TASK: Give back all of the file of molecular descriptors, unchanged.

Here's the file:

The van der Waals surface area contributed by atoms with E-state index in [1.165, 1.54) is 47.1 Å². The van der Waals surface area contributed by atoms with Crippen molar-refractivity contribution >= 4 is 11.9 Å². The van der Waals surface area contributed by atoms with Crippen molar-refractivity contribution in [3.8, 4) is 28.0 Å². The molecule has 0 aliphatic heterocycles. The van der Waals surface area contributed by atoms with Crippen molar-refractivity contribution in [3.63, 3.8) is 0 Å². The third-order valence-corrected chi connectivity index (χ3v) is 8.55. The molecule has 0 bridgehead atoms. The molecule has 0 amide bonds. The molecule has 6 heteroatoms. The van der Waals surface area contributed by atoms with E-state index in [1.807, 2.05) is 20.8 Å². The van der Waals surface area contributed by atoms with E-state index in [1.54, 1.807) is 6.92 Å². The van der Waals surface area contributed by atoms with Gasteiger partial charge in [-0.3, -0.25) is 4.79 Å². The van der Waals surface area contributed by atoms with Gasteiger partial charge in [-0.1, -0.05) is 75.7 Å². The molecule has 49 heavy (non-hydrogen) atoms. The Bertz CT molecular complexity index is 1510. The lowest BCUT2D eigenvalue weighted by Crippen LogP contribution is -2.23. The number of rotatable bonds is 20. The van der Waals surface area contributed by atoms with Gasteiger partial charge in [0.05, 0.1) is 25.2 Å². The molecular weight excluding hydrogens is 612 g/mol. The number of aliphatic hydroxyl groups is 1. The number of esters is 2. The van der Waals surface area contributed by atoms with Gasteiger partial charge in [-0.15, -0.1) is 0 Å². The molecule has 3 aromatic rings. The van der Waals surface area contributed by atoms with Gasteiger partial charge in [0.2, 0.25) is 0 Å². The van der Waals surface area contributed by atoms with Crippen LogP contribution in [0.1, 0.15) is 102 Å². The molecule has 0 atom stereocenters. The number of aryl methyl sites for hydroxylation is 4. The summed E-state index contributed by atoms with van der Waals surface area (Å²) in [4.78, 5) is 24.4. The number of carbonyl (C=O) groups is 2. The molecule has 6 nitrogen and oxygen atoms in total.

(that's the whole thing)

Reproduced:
The van der Waals surface area contributed by atoms with E-state index in [1.165, 1.54) is 47.1 Å². The van der Waals surface area contributed by atoms with Crippen molar-refractivity contribution >= 4 is 11.9 Å². The van der Waals surface area contributed by atoms with Crippen molar-refractivity contribution in [3.8, 4) is 28.0 Å². The molecule has 0 aliphatic heterocycles. The van der Waals surface area contributed by atoms with Crippen molar-refractivity contribution in [3.63, 3.8) is 0 Å². The third-order valence-corrected chi connectivity index (χ3v) is 8.55. The molecule has 0 bridgehead atoms. The molecule has 0 amide bonds. The molecule has 6 heteroatoms. The van der Waals surface area contributed by atoms with E-state index in [1.807, 2.05) is 20.8 Å². The van der Waals surface area contributed by atoms with E-state index in [1.54, 1.807) is 6.92 Å². The van der Waals surface area contributed by atoms with Gasteiger partial charge in [-0.3, -0.25) is 4.79 Å². The van der Waals surface area contributed by atoms with Gasteiger partial charge in [-0.1, -0.05) is 75.7 Å². The molecule has 49 heavy (non-hydrogen) atoms. The Bertz CT molecular complexity index is 1510. The lowest BCUT2D eigenvalue weighted by Crippen LogP contribution is -2.23. The number of rotatable bonds is 20. The van der Waals surface area contributed by atoms with Gasteiger partial charge in [0.05, 0.1) is 25.2 Å². The molecular weight excluding hydrogens is 612 g/mol. The number of aliphatic hydroxyl groups is 1. The number of esters is 2. The van der Waals surface area contributed by atoms with Gasteiger partial charge in [-0.15, -0.1) is 0 Å². The molecule has 3 aromatic rings. The van der Waals surface area contributed by atoms with Gasteiger partial charge in [0.2, 0.25) is 0 Å². The van der Waals surface area contributed by atoms with Crippen LogP contribution in [0.1, 0.15) is 102 Å². The molecule has 0 atom stereocenters. The number of aryl methyl sites for hydroxylation is 4. The summed E-state index contributed by atoms with van der Waals surface area (Å²) in [4.78, 5) is 24.4. The number of carbonyl (C=O) groups is 2. The molecule has 6 nitrogen and oxygen atoms in total.